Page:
National Cancer Institute NCI Cancer Bulletin: A Trusted Source for Cancer Research News
November 29, 2011 • Volume 8 / Number 23

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Featured Article

Researchers Uncover New Mechanism of Resistance to Melanoma Drug

A series of three CT scans from a patient with advanced melanoma who had an initial response to vemurafenib but then progressed. (Image courtesy of Dr. Keith Flaherty, Massachusetts General Hospital)CT scans of an abdominal mass (circled in red) in a patient with advanced melanoma. The cancer responded to vemurafenib but progressed after 6 months of therapy. (Image courtesy of Dr. Keith Flaherty, Massachusetts General Hospital) [Enlarge]

Researchers have discovered a new way that melanoma cells may become resistant to treatment with vemurafenib (Zelboraf), a targeted therapy that has produced dramatic, if transitory, results for some patients with advanced disease. In some cases, the drug has caused tumors to shrink and even disappear, but the treatment invariably stops working.

By exposing melanoma cells in the laboratory to the drug for extended periods, Dr. David Solit of Memorial Sloan-Kettering Cancer Center and his colleagues have learned that some resistant cells produce a shortened version of the mutant BRAF protein that vemurafenib targets. The shortened protein—which is missing its middle section—is active even in the drug's presence, the researchers reported online November 23 in Nature.

"This is a common mechanism whereby the melanoma tumors overcome the effects of the drug," said Dr. Solit, noting that 6 of 19 patients with resistant tumors had a form of the protein that had been shortened in this way. "We hope that this discovery will lead to more effective treatments."

Vemurafenib blocks growth-promoting signals activated by a mutation in the BRAF gene known as V600E. In August, the Food and Drug Administration (FDA) approved the treatment for patients with unresectable or metastatic melanoma whose tumors have this mutation, which is found in about 60 percent of melanomas.

In their study, Dr. Solit and his colleagues found that the shortened forms of the BRAF V600E protein represent splicing variants—that is, they arose through a change in the processing of the RNA that was transcribed from the gene.

"This is an important study because it identifies the first resistance mechanism to BRAF inhibitors that involves a structural change in BRAF itself," said Dr. Ravi Amaravadi of the Perelman School of Medicine at the University of Pennsylvania, who treats patients with melanoma and was not involved in the study.

It will be important to determine how widespread this resistance mechanism is compared to other proposed resistance mechanisms, Dr. Amaravadi added.

So far, the investigators have found this form of the BRAF V600E protein only in vemurafenib-resistant tumors. They believe that the splicing alteration is specific to BRAF and does not affect splicing in general, suggesting that it could have arisen from a mutation or an epigenetic change.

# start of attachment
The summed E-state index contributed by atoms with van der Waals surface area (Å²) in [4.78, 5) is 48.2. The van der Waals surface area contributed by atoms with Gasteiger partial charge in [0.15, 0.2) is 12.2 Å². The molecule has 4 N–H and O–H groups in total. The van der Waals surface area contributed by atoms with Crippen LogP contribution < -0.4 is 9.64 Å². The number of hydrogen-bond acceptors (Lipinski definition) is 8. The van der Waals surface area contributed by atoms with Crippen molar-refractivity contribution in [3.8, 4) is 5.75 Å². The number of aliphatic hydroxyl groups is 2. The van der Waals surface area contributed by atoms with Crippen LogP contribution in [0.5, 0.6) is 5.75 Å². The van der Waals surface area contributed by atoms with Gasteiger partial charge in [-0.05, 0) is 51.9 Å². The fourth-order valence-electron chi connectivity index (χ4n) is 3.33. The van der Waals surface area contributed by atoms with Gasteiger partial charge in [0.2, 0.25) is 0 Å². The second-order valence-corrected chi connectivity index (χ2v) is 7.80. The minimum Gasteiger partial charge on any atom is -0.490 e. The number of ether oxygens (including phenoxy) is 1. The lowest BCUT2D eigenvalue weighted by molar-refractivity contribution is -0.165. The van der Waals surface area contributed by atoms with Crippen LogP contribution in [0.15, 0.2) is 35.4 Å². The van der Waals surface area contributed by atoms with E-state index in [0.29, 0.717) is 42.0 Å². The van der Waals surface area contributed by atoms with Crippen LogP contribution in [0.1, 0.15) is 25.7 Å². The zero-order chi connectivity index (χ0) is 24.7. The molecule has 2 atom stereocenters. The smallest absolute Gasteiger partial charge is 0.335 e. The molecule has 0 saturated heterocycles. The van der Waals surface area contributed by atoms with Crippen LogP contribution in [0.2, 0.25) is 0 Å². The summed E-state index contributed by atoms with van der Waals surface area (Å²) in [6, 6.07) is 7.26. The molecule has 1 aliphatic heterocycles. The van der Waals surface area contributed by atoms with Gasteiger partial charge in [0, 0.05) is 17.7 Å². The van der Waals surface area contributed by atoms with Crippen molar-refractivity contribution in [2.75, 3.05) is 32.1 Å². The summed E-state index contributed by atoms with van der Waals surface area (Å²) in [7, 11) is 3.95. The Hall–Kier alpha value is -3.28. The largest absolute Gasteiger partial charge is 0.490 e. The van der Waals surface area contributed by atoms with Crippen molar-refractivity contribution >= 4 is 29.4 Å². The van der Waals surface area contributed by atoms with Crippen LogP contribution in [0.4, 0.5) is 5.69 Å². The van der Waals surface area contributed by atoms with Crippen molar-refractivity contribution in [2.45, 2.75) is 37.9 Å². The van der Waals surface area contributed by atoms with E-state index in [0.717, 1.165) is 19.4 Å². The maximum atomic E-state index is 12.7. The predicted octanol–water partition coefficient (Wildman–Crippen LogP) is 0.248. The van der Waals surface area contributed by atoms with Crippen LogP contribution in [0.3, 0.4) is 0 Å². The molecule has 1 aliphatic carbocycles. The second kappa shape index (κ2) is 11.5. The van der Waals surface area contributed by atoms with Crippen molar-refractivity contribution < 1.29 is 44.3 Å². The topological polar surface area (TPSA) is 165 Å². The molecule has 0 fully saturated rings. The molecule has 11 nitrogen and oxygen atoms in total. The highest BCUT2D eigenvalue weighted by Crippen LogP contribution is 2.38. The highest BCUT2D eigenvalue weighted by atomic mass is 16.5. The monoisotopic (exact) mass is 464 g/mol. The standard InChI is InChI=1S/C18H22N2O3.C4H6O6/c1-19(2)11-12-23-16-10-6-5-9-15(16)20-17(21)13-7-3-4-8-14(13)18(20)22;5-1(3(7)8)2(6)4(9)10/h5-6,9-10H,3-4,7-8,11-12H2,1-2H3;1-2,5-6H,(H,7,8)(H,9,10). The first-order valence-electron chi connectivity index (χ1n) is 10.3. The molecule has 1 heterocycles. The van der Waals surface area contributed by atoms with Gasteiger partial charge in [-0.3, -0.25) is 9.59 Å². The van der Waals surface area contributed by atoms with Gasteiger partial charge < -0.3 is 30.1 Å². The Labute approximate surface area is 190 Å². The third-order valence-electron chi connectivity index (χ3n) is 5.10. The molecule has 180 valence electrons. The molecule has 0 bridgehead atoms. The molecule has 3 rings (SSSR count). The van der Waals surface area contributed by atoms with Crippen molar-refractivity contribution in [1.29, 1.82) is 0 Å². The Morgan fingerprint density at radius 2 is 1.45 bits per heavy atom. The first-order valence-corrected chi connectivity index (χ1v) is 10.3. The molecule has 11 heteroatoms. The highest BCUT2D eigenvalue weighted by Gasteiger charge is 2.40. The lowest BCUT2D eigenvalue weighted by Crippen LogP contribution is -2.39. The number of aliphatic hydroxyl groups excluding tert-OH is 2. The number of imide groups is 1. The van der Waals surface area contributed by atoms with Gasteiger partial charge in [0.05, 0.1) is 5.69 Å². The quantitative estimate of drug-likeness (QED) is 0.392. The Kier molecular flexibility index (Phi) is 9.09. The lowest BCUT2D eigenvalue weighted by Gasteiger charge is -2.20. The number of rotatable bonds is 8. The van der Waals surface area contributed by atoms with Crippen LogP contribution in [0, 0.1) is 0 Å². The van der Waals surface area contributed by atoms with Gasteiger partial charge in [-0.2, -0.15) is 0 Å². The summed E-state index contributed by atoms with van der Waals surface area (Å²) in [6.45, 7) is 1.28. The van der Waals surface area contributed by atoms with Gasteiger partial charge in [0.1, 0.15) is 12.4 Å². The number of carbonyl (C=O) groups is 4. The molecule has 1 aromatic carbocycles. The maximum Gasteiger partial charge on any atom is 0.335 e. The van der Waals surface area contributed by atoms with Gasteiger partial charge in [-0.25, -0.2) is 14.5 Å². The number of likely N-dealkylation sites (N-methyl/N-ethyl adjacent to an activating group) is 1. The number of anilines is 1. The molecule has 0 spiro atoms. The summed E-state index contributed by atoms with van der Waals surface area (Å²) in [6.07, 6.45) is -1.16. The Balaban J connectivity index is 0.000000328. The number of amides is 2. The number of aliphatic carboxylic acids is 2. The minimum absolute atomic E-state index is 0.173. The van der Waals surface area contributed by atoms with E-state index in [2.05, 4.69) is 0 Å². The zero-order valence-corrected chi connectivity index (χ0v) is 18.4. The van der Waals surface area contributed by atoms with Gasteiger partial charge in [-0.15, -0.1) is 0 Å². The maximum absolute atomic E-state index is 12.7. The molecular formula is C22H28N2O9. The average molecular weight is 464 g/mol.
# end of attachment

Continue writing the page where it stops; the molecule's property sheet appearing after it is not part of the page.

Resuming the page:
"Conceptually, we have found a novel form of resistance for any drug," said Dr. Solit. "As happens with other targeted therapies, the drug stops working—but the mechanism is different."

This is an important study because it identifies the first resistance mechanism to BRAF inhibitors that involves a structural change in BRAF itself.

—Dr. Ravi Amaravadi

With drugs such as imatinib (Gleevec) or erlotinib (Tarceva), for example, resistance often occurs when tumors acquire new genetic mutations that prevent a drug from binding to its molecular target. As these resistance mechanisms have been discovered, the knowledge has been used to develop second-generation drugs, such as dasatinib (Sprycel), which can bind to mutant forms of the BCR-ABL kinase to which imatinib cannot bind.

With vemurafenib, the shortened BRAF protein forms complexes within cells that promote growth signals in the presence of the drug. To overcome the resistance, researchers could try to develop more potent drugs and find ways to disrupt the complexes, the authors noted.

Another strategy involves combining drugs that target different proteins, an approach that is already being tried. In June, for example, researchers reported positive preliminary results from an early-phase study testing a BRAF inhibitor in combination with a drug that inhibits a second kinase, MEK, which is part of the same signaling pathway as BRAF. Consequently, the use of a MEK inhibitor could prevent or delay development of a drug-resistant form of BRAF.

"Based on the results of our study, we hypothesize that the combination of the BRAF inhibitor and the MEK inhibitor will be more effective and less toxic than either drug alone," said Dr. Solit. "But we need a randomized study to test this idea."

Studies are also needed to fully characterize the molecular basis for the altered RNA processing that leads to resistance to vemurafenib, as well as to identify additional mechanisms that lead to vemurafenib resistance. If drugs were developed to address the altered RNA processing, these agents could be administered with vemurafenib, Dr. Solit noted.

Dr. Amaravadi agreed. The development of new drugs directed against the molecular changes caused by the BRAF splice variant could "significantly prolong the clinical benefit of BRAF inhibitors," he predicted.

"This study identifies RNA processing as a potentially common resistance mechanism," said co-author Dr. Tom Misteli of NCI's Center for Cancer Research. The findings add to research suggesting the importance of alternative splicing as a mechanism of disease, he added.

"The number of splicing diseases is growing, yet our efforts to target RNA processing as a therapeutic strategy are minimal at the moment," Dr. Misteli said. "RNA therapy offers a largely unexplored, powerful therapeutic strategy."

Edward R. Winstead

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